Former Duke star Christian Laettner returns to basketball as assistant coach in the D-League

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Christian Laettner retired from the NBA following a forgettable 49 games during the 2004-05 season when he sat on the Miami Heat bench alongside such big man luminaries as Michael Doleac and Wang Zhizhi. Following a couple of failed business ventures, however, the former Duke Blue Devils star is back in basketball … as an assistant coach with the NBA Development League’s Fort Wayne Mad Ants.

The former third overall pick and 12-year NBA veteran is expected to be named the new Mad Ants’ assistant sometime Friday, according to sources familiar with the hire, and should be on the bench as the Mad Ants take on the Sioux Falls Skyforce in South Dakota this weekend. Laettner’s head coach will be 26-year-old Steve Gansey (yes, brother of former West Virginia standout Mike Gansey).

Gansey needed an assistant after being promoted to head coach when the team relieved veteran Joey Meyer of his duties a few weeks ago. Until the hirinig of Laettner, Gansey had been using volunteer assistants Sebastian Pruiti (of NBA Playbook fame) and Chad Clarke.

An article on NBC Sports’ Pro Football Talk explained why Laettner might be wanting to get back into a paying gig — so he can pay back Shawne Merriman, namely — but the wildcard in this hire will be what exactly Laettner is able to bring to the table for the Mad Ants. The 42-year-old doesn’t have any prior coaching experience and had a pretty nondescript professional career after a standout amateur career. Laettner led Duke to a pair of championships and was a part of the original Dream Team prior to failing to live up to NBA expectations, but told Lost Lettermen last year that he has high hopes for his coaching career.

“Well, the ultimate goal is to get a big-time head college coaching job,” Laettner said. “If nothing happens in the college ranks, I’ve got to go to the NBA pre-draft camp this year in Chicago and let the people in the NBA know that I’m ready to be an assistant coach.”

Laettner wasn’t able to catch on with any teams after letting them know he was ready, however, leaving him without any coaching experience aside from the time he led a team known as the “Villains” against former Kentucky Wildcats greats in one of the many lockout exhibition games this summer. The results are unbeknownst to your’s truly, but hopefully they were better than the video Laettner made to promote the event (UpdateLaettner’s team won).

With only a modicum of coaching experience, a quick look through Laettner’s background provides a quick glance at what else he might bring to the Mad Ants:

  • Laettner’s best known for hitting the game-winning shot over Kentucky to allow Duke to clinch a second-consecutive championship for the 1992 Blue Devils squad, but it’s unknown if he’s able to teach others the ability to  pull that sort of miracle off during actual play. And, if he is, the NBA’s rules of advancing the ball to halfcourt following a timeout make the scenario altogether unlikely (though it’s possible Pruiti, his fellow assistant, could draw something up to help recreate 1992’s Hail Mary attempt). Regardless, it seems Laettner’s best on-court moment probably isn’t something he’ll spend much time teaching in the D-League.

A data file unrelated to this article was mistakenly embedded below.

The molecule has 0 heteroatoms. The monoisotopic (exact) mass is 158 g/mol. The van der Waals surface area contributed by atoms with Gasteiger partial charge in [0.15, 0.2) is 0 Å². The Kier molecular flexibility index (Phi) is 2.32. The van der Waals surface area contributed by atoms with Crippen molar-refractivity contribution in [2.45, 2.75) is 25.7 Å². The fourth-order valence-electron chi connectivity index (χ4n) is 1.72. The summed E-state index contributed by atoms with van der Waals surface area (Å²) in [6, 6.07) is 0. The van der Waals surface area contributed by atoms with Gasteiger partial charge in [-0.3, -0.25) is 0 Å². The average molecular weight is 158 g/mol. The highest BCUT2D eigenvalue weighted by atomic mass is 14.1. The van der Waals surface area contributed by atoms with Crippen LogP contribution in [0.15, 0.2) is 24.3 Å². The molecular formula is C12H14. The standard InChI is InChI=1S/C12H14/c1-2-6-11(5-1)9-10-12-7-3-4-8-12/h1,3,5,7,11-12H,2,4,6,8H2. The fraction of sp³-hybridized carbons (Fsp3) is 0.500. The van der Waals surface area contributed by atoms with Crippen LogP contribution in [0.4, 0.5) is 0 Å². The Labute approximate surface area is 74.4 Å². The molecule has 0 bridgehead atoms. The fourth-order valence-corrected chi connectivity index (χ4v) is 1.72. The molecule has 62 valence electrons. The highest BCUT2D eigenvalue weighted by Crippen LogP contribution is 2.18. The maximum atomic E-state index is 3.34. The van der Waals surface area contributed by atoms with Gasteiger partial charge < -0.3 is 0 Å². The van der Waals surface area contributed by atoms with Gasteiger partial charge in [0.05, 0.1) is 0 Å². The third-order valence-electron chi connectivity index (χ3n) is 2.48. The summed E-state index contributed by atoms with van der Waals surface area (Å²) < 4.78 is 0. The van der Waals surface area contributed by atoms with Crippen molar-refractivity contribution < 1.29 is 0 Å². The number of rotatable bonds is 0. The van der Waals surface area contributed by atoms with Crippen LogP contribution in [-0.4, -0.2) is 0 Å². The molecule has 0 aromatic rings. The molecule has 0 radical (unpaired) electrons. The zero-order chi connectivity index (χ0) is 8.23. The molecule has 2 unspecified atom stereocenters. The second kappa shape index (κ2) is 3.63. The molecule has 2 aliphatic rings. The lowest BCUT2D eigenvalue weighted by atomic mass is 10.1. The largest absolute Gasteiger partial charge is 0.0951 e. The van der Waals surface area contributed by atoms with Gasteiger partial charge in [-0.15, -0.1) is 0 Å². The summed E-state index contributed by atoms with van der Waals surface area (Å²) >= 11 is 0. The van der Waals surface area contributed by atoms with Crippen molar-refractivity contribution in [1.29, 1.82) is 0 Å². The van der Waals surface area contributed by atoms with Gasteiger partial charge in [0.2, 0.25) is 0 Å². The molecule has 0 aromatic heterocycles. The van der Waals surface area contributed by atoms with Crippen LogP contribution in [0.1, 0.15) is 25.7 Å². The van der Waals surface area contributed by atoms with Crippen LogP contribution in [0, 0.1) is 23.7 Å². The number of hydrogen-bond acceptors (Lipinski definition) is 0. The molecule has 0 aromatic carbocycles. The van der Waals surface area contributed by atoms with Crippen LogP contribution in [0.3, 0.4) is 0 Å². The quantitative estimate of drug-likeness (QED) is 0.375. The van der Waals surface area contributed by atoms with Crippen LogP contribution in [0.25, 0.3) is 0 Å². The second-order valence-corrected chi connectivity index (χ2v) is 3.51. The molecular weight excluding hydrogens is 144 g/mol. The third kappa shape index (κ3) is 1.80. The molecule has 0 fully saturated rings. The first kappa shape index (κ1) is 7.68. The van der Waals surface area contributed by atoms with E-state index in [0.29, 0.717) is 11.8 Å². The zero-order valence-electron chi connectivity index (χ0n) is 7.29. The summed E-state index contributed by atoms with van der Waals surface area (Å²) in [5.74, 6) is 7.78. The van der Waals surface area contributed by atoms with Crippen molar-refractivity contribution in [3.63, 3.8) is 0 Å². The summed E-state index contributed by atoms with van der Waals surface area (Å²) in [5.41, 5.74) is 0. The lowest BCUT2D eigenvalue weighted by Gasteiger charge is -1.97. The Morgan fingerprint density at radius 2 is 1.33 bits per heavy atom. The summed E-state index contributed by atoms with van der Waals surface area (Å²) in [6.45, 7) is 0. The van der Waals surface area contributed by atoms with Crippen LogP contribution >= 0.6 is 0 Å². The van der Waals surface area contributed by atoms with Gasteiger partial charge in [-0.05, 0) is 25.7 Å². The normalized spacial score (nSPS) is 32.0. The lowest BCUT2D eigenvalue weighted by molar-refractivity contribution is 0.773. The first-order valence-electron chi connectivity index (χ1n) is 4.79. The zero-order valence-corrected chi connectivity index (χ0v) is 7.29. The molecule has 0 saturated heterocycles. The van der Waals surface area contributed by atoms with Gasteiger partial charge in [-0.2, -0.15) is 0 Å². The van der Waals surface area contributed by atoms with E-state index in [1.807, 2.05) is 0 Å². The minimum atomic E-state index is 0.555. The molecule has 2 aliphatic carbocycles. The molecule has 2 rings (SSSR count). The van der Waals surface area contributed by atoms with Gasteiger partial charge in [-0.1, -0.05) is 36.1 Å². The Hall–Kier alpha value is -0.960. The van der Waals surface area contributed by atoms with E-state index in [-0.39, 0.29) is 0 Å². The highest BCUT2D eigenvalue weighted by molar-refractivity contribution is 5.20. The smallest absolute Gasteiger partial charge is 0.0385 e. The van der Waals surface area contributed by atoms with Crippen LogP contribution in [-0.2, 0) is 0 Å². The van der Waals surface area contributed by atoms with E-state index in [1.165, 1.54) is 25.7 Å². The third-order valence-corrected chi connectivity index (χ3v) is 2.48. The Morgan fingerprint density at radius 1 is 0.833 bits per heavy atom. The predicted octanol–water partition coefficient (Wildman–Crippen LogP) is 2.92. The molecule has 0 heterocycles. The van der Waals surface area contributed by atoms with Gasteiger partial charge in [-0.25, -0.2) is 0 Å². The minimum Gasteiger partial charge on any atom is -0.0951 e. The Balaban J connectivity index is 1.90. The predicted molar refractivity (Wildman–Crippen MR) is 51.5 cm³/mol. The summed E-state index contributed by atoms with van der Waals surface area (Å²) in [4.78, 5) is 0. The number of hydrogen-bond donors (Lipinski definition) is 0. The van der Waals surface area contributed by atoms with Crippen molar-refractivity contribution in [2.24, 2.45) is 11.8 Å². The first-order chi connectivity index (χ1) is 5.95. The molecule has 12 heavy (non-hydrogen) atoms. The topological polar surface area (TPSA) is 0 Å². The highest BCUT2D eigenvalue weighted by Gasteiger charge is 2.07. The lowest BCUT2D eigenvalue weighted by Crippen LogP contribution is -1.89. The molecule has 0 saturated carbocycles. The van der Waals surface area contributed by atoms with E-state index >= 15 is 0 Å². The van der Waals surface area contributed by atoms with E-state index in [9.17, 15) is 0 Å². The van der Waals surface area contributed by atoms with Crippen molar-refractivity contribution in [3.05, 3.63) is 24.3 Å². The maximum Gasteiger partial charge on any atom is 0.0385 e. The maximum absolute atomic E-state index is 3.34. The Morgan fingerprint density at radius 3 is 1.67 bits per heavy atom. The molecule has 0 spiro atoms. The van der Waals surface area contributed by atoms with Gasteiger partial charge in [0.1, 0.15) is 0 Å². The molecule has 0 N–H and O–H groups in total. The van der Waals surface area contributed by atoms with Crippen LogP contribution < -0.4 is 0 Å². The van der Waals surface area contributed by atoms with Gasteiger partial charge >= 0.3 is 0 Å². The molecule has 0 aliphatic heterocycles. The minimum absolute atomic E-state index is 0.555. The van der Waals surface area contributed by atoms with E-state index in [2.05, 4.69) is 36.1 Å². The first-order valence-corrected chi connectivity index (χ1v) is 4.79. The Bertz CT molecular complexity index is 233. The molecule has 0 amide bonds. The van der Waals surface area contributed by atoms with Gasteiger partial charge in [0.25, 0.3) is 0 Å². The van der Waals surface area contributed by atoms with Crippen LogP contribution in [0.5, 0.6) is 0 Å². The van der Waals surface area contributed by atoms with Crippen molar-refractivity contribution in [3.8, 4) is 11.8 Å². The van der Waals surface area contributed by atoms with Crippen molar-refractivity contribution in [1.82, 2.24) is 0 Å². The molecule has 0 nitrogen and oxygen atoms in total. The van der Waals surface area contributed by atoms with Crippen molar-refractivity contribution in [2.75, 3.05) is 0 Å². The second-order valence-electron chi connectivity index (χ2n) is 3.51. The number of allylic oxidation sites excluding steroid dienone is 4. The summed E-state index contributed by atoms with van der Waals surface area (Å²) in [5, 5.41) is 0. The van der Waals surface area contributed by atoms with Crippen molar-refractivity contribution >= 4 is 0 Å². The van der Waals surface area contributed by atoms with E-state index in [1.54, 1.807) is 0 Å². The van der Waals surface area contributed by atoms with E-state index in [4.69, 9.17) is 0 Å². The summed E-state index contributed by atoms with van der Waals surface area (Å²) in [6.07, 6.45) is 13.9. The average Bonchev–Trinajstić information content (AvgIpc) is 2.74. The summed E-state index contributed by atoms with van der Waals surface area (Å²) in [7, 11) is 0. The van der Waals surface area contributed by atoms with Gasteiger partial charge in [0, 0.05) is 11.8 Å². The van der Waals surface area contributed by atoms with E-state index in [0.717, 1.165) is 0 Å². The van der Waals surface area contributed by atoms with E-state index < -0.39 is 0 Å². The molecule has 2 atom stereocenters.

• Marketing probably is out, too, considering the Mad Ants are already one of the most talked about teams in the D-League thanks to their mascot the Nightmare Ant. There’s a chance the team’s marketing staff could try and wrangle up the other former NBA player’s coaching in the D-League, however — Randy Livingston, Ira Newble, Vitaly Potapenko, Donyell Marshall, Paul Mokeski, Eldridge Recasner, Chris Carrawell, Sam Perkins and David Wesley all appear on coaching staffs throughout the league — to form some sort of one-on-one tournament, but handicappers probably wouldn’t Laettner in that scenario.
  • Fort Wayne probably won’t use Laettner in the business office, either, considering his financial woes of the past. The Memphis Commercial Appeal’s Ronald Tillery broke all of that down here as Tillery goes back and explains how Laettner nearly bought the Memphis Grizzlies before falling into a financial hole that ended with him owing money to the aforementioned Merriman, the oil company Chevron and quite a few other investors following failed real estate ventures when the economy crashed.

In the end, however, the ‘D’ in D-League stands for development and Laettner’s being given an excellent chance of learning the ropes in Fort Wayne. Hopefully he takes full advantage of it … and maybe even teaches their big men how to do the moves portrayed in this neat little Youtube clip.

Rumor: Portland coach Terry Stotts could lose job after being swept out of playoffs

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Regular season: Terry Stotts was mentioned as a Coach of the Year candidate after leading the Portland Trail Blazers to 49 wins and the three seed in the West, led by a top 10 defense.

Playoffs: Portland was swept out of the postseason in the first round by Anthony Davis.

The latter part of that is going to lead to some real soul searching and changes coming to the Trail Blazers. That could include Stotts losing his job, reports Marc Stein of the New York Times.

There is plenty of blame to go around for Portland’s quick exit from the postseason, Stein is right that it’s not all on Stott’s shoulders.

However, this is the third time in four years Portland is out in the first round, and it leads to the question “what is it about their style that makes them so defendable and beatable in the playoffs?” This is a little like Toronto in recent years, where despite a lot of talent they were predictable and therefore defendable in the postseason. How much of that falls on Stotts?

After a period of reflection in Portland, there are going to be changes in the wake of this sweep. Stotts’ job will be part of that discussion, no matter how good a job he did.